"What a time o' night this is to come home, Hetty!" said Mrs. Poyser. "Look at the clock, do; why, it's going on for half-past nine, and I've sent the gells to bed this half-hour, and late enough too; when they've got to get up at half after four, and the mowers' bottles to fill, and the baking; and here's this blessed child wi' the fever for what I know, and as wakeful as if it was dinner-time, and nobody to help me to give her the physic but your uncle, and fine work there's been, and half of it spilt on her night-gown—it's well if she's swallowed more nor 'ull make her worse i'stead o' better. But folks as have no mind to be o' use have allays the luck to be out o' the road when there's anything to be done."

"I did set out before eight, aunt," said Hetty, in a pettish tone, with a slight toss of her head. "But this clock's so much before the clock at the Chase, there's no telling what time it'll be when I get here."

"What! You'd be wanting the clock set by gentlefolks's time, would you? An' sit up burnin' candle, an' lie a-bed wi' the sun a-bakin' you like a cowcumber i' the frame? The clock hasn't been put forrard for the first time to-day, I reckon."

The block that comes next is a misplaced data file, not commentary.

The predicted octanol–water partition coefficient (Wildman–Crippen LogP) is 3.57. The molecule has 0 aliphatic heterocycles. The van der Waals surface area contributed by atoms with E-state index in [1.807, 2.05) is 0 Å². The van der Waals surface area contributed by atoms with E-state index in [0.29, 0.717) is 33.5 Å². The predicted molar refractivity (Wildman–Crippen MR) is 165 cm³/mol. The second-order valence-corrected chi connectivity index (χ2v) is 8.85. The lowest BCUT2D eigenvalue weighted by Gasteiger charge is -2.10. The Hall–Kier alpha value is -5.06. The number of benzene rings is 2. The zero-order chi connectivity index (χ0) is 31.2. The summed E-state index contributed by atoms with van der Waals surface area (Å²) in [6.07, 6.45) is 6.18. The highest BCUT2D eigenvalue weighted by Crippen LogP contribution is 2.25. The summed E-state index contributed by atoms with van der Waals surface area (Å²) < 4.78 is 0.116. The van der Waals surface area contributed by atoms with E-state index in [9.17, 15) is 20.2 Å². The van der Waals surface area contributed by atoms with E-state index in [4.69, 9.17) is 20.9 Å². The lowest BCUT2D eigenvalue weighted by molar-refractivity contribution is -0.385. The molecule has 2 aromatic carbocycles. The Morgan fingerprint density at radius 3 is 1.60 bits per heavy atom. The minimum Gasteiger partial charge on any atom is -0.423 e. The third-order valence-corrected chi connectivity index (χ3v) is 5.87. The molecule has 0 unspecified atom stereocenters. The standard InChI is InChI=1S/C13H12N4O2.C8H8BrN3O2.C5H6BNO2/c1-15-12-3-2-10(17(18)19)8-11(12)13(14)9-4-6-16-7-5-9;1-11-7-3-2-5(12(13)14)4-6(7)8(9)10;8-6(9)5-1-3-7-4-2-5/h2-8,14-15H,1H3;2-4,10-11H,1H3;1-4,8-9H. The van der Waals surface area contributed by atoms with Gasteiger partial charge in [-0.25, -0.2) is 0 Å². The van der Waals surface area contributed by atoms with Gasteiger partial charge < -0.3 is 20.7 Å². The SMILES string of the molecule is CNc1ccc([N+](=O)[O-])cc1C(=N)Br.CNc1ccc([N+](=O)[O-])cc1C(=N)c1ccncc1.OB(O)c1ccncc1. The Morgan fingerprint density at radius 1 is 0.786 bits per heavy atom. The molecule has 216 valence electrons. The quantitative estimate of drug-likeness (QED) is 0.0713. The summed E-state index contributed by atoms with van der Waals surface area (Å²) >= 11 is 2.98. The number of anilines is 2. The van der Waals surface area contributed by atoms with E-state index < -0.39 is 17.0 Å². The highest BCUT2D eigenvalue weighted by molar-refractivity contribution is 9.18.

The fact was, Hetty had really forgotten the difference of the clocks when she told Captain Donnithorne that she set out at eight, and this, with her lingering pace, had made her nearly half an hour later than usual. But here her aunt's attention was diverted from this tender subject by Totty, who, perceiving at length that the arrival of her cousins was not likely to bring anything satisfactory to her in particular, began to cry, "Munny, munny," in an explosive manner.

"Well, then, my pet, Mother's got her, Mother won't leave her; Totty be a good dilling, and go to sleep now," said Mrs. Poyser, leaning back and rocking the chair, while she tried to make Totty nestle against her. But Totty only cried louder, and said, "Don't yock!" So the mother, with that wondrous patience which love gives to the quickest temperament, sat up again, and pressed her cheek against the linen night-cap and kissed it, and forgot to scold Hetty any longer.

"Come, Hetty," said Martin Poyser, in a conciliatory tone, "go and get your supper i' the pantry, as the things are all put away; an' then you can come and take the little un while your aunt undresses herself, for she won't lie down in bed without her mother. An' I reckon YOU could eat a bit, Dinah, for they don't keep much of a house down there."